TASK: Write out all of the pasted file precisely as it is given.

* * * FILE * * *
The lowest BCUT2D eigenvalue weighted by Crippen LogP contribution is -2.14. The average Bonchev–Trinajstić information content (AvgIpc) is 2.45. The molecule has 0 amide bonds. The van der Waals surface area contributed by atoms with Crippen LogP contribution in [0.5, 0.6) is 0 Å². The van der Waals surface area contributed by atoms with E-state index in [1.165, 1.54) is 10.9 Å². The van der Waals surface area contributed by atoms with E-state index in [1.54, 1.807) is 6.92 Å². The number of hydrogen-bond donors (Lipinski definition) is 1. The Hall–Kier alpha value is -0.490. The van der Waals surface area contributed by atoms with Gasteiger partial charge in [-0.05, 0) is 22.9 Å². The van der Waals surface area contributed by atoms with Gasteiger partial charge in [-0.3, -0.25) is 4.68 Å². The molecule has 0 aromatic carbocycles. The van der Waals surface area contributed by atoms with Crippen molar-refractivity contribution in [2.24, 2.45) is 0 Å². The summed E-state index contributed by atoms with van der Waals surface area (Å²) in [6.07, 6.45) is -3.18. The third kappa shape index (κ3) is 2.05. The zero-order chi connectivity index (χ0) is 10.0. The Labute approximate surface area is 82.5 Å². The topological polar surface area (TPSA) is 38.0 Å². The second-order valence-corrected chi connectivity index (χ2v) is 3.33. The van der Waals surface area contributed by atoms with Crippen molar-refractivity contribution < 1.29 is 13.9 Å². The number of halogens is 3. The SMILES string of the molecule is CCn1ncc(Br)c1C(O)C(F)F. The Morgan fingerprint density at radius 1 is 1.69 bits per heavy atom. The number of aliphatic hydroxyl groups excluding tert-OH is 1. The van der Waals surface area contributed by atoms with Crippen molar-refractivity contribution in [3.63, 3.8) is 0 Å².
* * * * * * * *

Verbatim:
The lowest BCUT2D eigenvalue weighted by Crippen LogP contribution is -2.14. The average Bonchev–Trinajstić information content (AvgIpc) is 2.45. The molecule has 0 amide bonds. The van der Waals surface area contributed by atoms with Crippen LogP contribution in [0.5, 0.6) is 0 Å². The van der Waals surface area contributed by atoms with E-state index in [1.165, 1.54) is 10.9 Å². The van der Waals surface area contributed by atoms with E-state index in [1.54, 1.807) is 6.92 Å². The number of hydrogen-bond donors (Lipinski definition) is 1. The Hall–Kier alpha value is -0.490. The van der Waals surface area contributed by atoms with Gasteiger partial charge in [-0.05, 0) is 22.9 Å². The van der Waals surface area contributed by atoms with Gasteiger partial charge in [-0.3, -0.25) is 4.68 Å². The molecule has 0 aromatic carbocycles. The van der Waals surface area contributed by atoms with Crippen molar-refractivity contribution in [2.24, 2.45) is 0 Å². The summed E-state index contributed by atoms with van der Waals surface area (Å²) in [6.07, 6.45) is -3.18. The third kappa shape index (κ3) is 2.05. The zero-order chi connectivity index (χ0) is 10.0. The Labute approximate surface area is 82.5 Å². The topological polar surface area (TPSA) is 38.0 Å². The second-order valence-corrected chi connectivity index (χ2v) is 3.33. The van der Waals surface area contributed by atoms with Crippen molar-refractivity contribution < 1.29 is 13.9 Å². The number of halogens is 3. The SMILES string of the molecule is CCn1ncc(Br)c1C(O)C(F)F. The Morgan fingerprint density at radius 1 is 1.69 bits per heavy atom. The number of aliphatic hydroxyl groups excluding tert-OH is 1. The van der Waals surface area contributed by atoms with Crippen molar-refractivity contribution in [3.63, 3.8) is 0 Å².